Faulty pumps cost United Utilities £38K

United Utilities paid out £38,000 in fines in April and May, for three separate pollution incidents.

United Utilities appeared in court twice in May for causing sewage to be discharged into local waterways. The first incident concerned an overflow of sewage effluent into the river Douglas, near Wigan.

On 13 May, Wigan magistrates heard that a serious sewage pollution incident in July 2009 coloured eight kilometres of the river Douglas blue and suffocated thousands of fish, including roach, perch and eels.

The company only admitted that its Chorley Road pumping station in Standish, Wigan, had discharged the sewage when investigating Environment Agency officers asked whether there had been any unplanned discharges.

A faulty pump was found to have caused an emergency overflow of raw sewage into the river. A five-hour delay in attending  to the overflow due to a warning system malfunction, and the failure of a poorly maintained backup pump, exacerbated the problem.

The company pleaded guilty to three offences: causing sewage to be discharged into the river, contrary to sections 85(3)(a) and 85(6) of the Water Resources Act 1991; failing to notify the agency of an emergency discharge; and failing to properly maintain the duty and standby pumps, both of which were contrary to the firm’s discharge consent and section 85(6) of the 1991 act. United was fined £12,000 with costs of £1,944.

Raw sewage discharge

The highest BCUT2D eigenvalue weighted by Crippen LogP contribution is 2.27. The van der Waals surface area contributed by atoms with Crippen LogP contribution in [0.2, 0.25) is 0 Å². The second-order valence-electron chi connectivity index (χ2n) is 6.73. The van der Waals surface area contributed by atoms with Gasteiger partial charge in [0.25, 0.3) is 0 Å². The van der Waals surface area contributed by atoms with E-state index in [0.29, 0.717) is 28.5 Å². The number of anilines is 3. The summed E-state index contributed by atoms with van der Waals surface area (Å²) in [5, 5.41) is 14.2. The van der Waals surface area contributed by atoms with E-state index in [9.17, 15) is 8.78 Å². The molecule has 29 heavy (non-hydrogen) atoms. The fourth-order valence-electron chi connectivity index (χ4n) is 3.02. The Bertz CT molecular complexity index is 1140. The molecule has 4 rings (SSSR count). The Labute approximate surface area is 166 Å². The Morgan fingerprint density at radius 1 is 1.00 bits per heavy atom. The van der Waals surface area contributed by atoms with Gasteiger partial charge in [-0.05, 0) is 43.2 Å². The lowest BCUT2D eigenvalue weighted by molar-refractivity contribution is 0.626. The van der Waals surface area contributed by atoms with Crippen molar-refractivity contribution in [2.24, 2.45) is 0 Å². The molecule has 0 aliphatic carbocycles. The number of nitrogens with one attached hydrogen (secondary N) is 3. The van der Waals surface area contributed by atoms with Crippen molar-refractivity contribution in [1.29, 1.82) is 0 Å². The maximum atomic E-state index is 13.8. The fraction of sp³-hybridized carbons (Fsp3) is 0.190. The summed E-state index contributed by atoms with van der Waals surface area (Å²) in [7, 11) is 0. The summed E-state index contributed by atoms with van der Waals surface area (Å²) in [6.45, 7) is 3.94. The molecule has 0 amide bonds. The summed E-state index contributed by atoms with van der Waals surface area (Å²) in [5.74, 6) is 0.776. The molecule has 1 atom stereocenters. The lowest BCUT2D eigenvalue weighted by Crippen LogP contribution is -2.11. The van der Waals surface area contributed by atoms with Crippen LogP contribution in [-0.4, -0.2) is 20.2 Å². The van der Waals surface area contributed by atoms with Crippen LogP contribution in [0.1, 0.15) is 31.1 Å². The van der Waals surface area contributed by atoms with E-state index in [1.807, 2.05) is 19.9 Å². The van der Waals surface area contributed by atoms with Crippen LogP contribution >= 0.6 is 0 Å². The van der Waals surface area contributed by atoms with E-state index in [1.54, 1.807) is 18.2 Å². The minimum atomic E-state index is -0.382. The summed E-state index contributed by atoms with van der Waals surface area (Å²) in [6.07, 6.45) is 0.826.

United returned to court 11 days later to answer more offences connected with pump maintenance failures and sewage overflows at its Warrington Road, Warrington, site. It was fined £12,000 by Halton magistrates for allowing untreated sewage to enter Springfield brook in June 2009. Costs were £2,895.

The failures caused a raw sewage discharge that turned the brook brown and damaged its ecology.

The company had failed to respond to alarms for three days and only discovered the pollution when told by the agency.

Steven Fraser, United Utilities’ managing director of operations, told ENDS the company regretted both incidents and has taken steps to ensure they would not be repeated. It has spent £53,000 upgrading the Chorley Road pumping station and £8,000 on re-stocking the river Douglas with fish. The Warrington Road pumping station has now been refurbished, and the pumps and alarms upgraded.

The company also appeared in court on 12 April. It was fined £14,000 with £7,863 costs by North Sefton magistrates, following a serious pollution incident at Three Pools Waterway, Southport, Merseyside in July 2009.

Pump failures at Crowland Street pumping station caused sewage to spill into the waterway, killing more than 6,000 fish.

The incident was serious enough for it to be subject to the Environmental Damage (Prevention and Remediation) (England) Regulations 2009 (ENDS Report 422, p 8). United is awaiting an agency decision on the terms of remediation required.

The company’s water pollution fines so far this year already exceed the £22,500 it paid out in the whole of 2008. In 2009 it paid out a total of £81,000 in fines (ENDS Report 421, p 65).

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